China: Beijing Breaks the Silence

Published on December 19, 2019

While applauding the de-escalation of trade tensions with the United States, it should be noted that Chinese officials have maintained, beyond general platitudes, a stony silence on any of the actual details of the “Phase One” trade agreement struck on December 12 between the two countries. What few details there have been about the deal, curiously, have only come from Washington.

The reason is increasingly clear, as senior sources in Beijing now share, on background, some of their observations on the process and on the deal itself:

** The Phase One trade agreement is welcomed in Beijing as a comprehensive and thorough deal between the two negotiating sides, and there is certainly no desire or interest from either side to rain on that parade. But senior Chinese sources think it will be impossible for China to import the $40 billion of agricultural products in 2020 that is being bandied around in Washington as the new target.

** Our contacts believe that for 2020, those imports can hit $30 billion – at most. They also maintain that China will in no way reduce agricultural imports from Brazil, Argentina, or Russia in order to meet the higher US targets (which they say would be a violation, incidentally, of WTO competition rules – see SGH 12/13/19, “China: The Money Line”).

** Indeed, the US decision on December 12, as part of the agreement, to cut the September 2019 list tariff rates on Chinese imports in half, rather than remove them entirely as was more widely expected was, from what we understand, in response to the lack of a clearer commitment from China to buy the $40 billion to $50 billion of US agricultural products in 2020 desired by Washington.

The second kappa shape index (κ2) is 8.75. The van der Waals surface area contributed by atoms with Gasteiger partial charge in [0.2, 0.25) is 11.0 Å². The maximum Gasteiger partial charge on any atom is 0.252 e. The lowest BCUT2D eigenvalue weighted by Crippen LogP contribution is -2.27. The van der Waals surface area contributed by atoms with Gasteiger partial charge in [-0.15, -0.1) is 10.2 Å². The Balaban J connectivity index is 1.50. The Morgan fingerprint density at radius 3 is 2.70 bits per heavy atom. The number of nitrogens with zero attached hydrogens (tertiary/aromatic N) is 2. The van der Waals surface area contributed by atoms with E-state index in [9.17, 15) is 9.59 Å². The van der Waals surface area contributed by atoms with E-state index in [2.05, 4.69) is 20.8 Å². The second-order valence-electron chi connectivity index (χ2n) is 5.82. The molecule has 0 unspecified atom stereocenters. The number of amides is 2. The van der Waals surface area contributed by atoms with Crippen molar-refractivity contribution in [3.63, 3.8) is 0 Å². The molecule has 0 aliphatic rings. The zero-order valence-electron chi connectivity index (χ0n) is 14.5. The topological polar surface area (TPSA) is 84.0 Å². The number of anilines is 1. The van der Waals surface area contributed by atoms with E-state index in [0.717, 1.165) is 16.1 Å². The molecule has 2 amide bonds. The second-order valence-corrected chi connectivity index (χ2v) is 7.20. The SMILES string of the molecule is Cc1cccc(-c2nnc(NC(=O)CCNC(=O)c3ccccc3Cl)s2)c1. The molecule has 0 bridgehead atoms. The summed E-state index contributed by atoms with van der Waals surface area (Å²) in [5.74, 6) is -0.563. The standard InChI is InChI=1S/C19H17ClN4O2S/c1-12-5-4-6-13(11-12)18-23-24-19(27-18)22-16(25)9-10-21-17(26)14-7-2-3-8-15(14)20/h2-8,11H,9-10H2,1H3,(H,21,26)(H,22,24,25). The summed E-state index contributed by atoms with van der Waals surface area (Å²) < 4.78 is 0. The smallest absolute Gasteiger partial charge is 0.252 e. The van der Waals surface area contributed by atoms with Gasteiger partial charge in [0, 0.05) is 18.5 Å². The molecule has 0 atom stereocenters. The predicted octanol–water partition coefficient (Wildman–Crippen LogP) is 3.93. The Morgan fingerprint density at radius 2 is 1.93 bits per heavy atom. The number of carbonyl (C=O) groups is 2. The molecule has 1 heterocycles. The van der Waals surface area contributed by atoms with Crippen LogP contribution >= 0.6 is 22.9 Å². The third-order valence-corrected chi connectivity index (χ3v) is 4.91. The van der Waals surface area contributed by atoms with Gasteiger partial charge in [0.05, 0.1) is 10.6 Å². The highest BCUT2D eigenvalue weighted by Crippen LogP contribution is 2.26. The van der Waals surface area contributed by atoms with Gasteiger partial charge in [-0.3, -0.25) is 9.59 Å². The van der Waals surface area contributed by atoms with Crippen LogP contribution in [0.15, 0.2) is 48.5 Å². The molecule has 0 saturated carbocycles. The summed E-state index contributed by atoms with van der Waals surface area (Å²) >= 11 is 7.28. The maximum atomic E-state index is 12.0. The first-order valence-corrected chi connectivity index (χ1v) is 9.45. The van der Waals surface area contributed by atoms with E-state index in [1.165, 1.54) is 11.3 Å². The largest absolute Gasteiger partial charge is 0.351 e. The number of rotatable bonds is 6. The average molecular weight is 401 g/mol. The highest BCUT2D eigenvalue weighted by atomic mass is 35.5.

** And sources in Beijing say they did not expect the US side to actually take the initiative to announce the Phase One deal on December 12, given that the two sides had not reached a consensus yet on agricultural imports and tariff rollbacks. Their judgment was that while the December 15 tariffs would be taken off the table in a gesture of good will, the two sides would continue negotiations and seek a full agreement hopefully before the Chinese New Year, on January 25.

** With the important caveat that we have no way of independently confirming this, US Trade Representative Robert Lighthizer, known to be a tough negotiator, was also, under those circumstances, looking to continue negotiations rather than announce a deal concurrently with the postponement of tariffs. But President Trump overrode that, and personally announced, as promised, a deal with China – one might say a bit premature in its announcement.

** That said, while Trump’s decision and timing was a surprise to Beijing, sources say it was a welcome one, and a “good surprise.” Overall, they can and will point to the deal as a relatively fair one, where both sides got what they needed. China did not compromise on “issues involving the core interests of the country,” and the US also got the opportunity to “re-enter” agricultural products into the Chinese market.

** But in a not too subtle parting shot, and in an assessment undoubtedly targeted to domestic sensitivities, senior sources in Beijing insist that “clearly,” Trump did not win a big deal. The White House will certainly beg to differ with that. And as to the actual volume of purchases next year, we shall see.

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